# Finance-FNCE 451- Fall 2015 Assignment 1

Question

FNCE 451- Fall 2015

Assignment 1

Due October 1, 2015

Each problem is worth 3 points for a total of 15. Please don’t hand in your Excel models, just use them.

Slight differences in implementation might give different acceptable answers, that’s not the focus here.

1. With interest rates so low, some investors have considered replacing bond investments with

stable dividend paying stocks. First we’ll look at a bond.

a. ONT 3.5 June/2/2043 is a bond issued by the Province of Ontario. The 3.5% coupon is

paid semi-annually on June 2 and December 2 (i.e. $1.75 per $100). Set up a column of

dates and cash flows in Excel and manually discount them by a rate that you can adjust.

(Pretend it is June 2 right now so we don’t have to deal with accrued)

b. What discount rate gets you a Present Value close to the trading price of $106? (Guess

and check)

c. Check your answer with the XNPV function. (Put a 0 cash flow for June 2, 2015 to hack

the formula).

d. What is the present value of the final $101.75 cash flow (that is 28 years from now)?

2. Choice Properties REIT equity is a candidate for a “bond surrogate” because it pays a stable

dividend supported by collecting rent on grocery stores.

a. What is the current dividend (per share) of Choice Properties REIT? How often do they

pay?

b. Assuming the dividend never changes, set up a cash flow table for the perpetual

dividend and discount the cash flows (back to June 2 again). How do you deal with

infinity here? Find a discount rate to get the present value close to the current trading

price. Compare to the “dividend yield”: annual dividend divided by price.

c. Reprogram your model to include a growth rate. Assume 3% growth (rent increases and

development). What’s the discount rate to get close to the current trading price?

Compare to the constant case.

d. Compare these exercises to the annuity, perpetuity and growing perpetuity in the

textbook. Do the textbook formulas work?

e. Interest rate risk. Suppose the Fed raises rates more than expected and all discount

rates jump by 1%. What’s the percentage price loss on

i. The Ontario long bond

ii. The constant-dividend Choice REIT (g=0%)

iii. The growing Choice REIT (g=3%)

3. IRR vs NPV.

a. Read this paper for the main idea

http://papers.ssrn.com/sol3/papers.cfm?abstract_id=522722

b. Verify the numerical results in Table 2. Repeat for a 10% discount rate.

c. In your own words, compare the usefulness of the IRR rule and NPV rule for capital

budgeting decisions. Explain how they are connected and outline how to give meaning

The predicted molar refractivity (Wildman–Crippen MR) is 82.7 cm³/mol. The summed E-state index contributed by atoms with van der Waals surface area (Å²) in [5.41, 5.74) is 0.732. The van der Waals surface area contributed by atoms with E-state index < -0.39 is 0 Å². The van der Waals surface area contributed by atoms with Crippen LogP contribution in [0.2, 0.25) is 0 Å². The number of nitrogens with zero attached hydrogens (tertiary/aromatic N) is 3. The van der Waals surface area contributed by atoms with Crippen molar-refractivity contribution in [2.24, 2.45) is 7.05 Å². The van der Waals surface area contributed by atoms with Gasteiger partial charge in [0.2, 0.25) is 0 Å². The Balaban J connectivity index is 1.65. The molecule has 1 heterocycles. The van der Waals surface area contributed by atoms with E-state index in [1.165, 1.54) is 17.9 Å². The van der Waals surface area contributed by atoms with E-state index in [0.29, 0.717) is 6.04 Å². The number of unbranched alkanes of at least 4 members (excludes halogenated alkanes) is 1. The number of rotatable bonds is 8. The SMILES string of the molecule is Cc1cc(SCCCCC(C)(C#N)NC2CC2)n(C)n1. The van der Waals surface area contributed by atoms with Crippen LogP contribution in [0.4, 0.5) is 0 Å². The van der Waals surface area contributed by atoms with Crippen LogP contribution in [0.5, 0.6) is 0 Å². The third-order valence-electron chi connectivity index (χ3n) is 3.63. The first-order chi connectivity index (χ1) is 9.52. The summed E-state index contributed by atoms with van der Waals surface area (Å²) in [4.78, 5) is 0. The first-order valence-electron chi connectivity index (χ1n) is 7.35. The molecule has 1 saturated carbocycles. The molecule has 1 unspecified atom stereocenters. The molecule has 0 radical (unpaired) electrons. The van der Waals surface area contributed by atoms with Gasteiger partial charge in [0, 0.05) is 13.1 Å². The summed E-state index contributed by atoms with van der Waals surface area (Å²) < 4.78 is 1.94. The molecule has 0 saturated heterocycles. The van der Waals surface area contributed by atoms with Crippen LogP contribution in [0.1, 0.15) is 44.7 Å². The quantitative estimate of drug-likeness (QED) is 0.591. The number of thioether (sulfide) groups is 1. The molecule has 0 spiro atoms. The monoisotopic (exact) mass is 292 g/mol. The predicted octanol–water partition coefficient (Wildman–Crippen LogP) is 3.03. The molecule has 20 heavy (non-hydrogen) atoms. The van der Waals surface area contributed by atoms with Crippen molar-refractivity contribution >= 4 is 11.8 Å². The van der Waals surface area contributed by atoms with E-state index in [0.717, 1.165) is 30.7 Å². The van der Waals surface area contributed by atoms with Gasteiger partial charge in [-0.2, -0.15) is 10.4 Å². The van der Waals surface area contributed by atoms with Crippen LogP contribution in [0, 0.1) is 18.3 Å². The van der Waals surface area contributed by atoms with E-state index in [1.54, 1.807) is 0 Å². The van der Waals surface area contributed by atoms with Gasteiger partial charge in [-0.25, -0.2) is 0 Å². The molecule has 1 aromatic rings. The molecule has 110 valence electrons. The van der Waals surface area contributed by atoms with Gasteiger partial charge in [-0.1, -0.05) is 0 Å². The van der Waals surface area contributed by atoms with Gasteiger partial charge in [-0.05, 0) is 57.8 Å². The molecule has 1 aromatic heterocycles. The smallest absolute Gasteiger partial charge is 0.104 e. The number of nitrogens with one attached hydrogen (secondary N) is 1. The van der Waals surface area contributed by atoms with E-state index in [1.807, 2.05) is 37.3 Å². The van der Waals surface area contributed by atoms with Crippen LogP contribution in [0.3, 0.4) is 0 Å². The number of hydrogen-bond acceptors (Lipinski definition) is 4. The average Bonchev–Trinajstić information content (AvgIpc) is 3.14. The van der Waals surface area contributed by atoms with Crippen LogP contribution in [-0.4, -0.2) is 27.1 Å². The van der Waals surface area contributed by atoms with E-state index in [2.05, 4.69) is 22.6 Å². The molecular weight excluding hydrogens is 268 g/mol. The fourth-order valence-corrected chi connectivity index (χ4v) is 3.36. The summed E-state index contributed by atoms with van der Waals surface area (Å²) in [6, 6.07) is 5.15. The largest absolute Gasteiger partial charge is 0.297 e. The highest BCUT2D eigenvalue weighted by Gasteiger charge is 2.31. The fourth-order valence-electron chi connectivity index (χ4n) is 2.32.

to the imaginary roots of the IRR equation.

4. Replacement of equipment. I own an old car that is worth about $3,000. As long as I keep fixing

it, that salvage value is constant. It costs $5,000/year to maintain and fuel the car. Elon Musk

just tweeted this:

Model 3, our smaller and lower cost sedan will start production in about 2 years. Fully operational Gigafactory needed.

— Elon Musk (@elonmusk) September 2, 2015

The Tesla 3 will cost $35,000, but has much lower fuel and maintenance costs of only $500/year.

All these figures are real dollars. Suppose the resale value of the Tesla after 7 years is $10,000.

Use a 10% real discount rate. Spreadsheet:

a. What is the 7-year present value of costs for my old car? (include final salvage)

b. What is the 7-year present value of costs for the Tesla 3 replacement? (include initial

salvage and final resale)

c. On a 7-year horizon, what is the annual lease equivalent for each car? In other words,

convert the cash flows to a 7-year annuity. On a spreadsheet you can use guess-andcheck (or goal seek, or PMT function); on paper use the A(7,10%)=4.868 annuity factor.

Try all of these methods.

d. Perhaps the Tesla also approaches a constant resale value. Since the Tesla generates

$4,500/year of operating savings versus the old car (not including initial price), we could

estimate a terminal valuation using a “multiple” of annual savings. Use a 4X multiple,

plus the old-car base salvage, to re-estimate the constant resale. What is the 7-year

annual lease equivalent now?

5. After-tax yield on bonds. Most bonds right now trade at a lower market yield than their coupon.

Therefore, the price is more than par (why?). Real examples of bonds with live prices here

http://www.ftse.com/products/FTSETMX/Home/LiveFixed

(I will post a spreadsheet to help with this problem)

a. Build a spreadsheet with the semi-annual coupon cash flows. Given a purchase price you

can compute the yield using an IRR (and check it with the YIELD function). Use

COUPNCD to get the first date in the cash flow table. Convention is yields are expressed

as 2 times the semiannual rate. So use 2*[sqrt(1+IRR)-1]

b. The new Alberta tax rates for incomes over $300k are 44% on income and 22% on

capital gains (check this). Assume your client is in that bracket and make a new column

of after tax cash flows. On the first coupon, you don’t pay tax on the accrued that you

paid. And you get a tax bonus at maturity based on the capital loss.

c. Find a bond that has a negative after-tax yield! (Recall yield is IRR). Recommend an

alternative with similar risk, but better tax treatment.

**30 %**discount on an order above

**$ 50**

Use the following coupon code:

COCONUT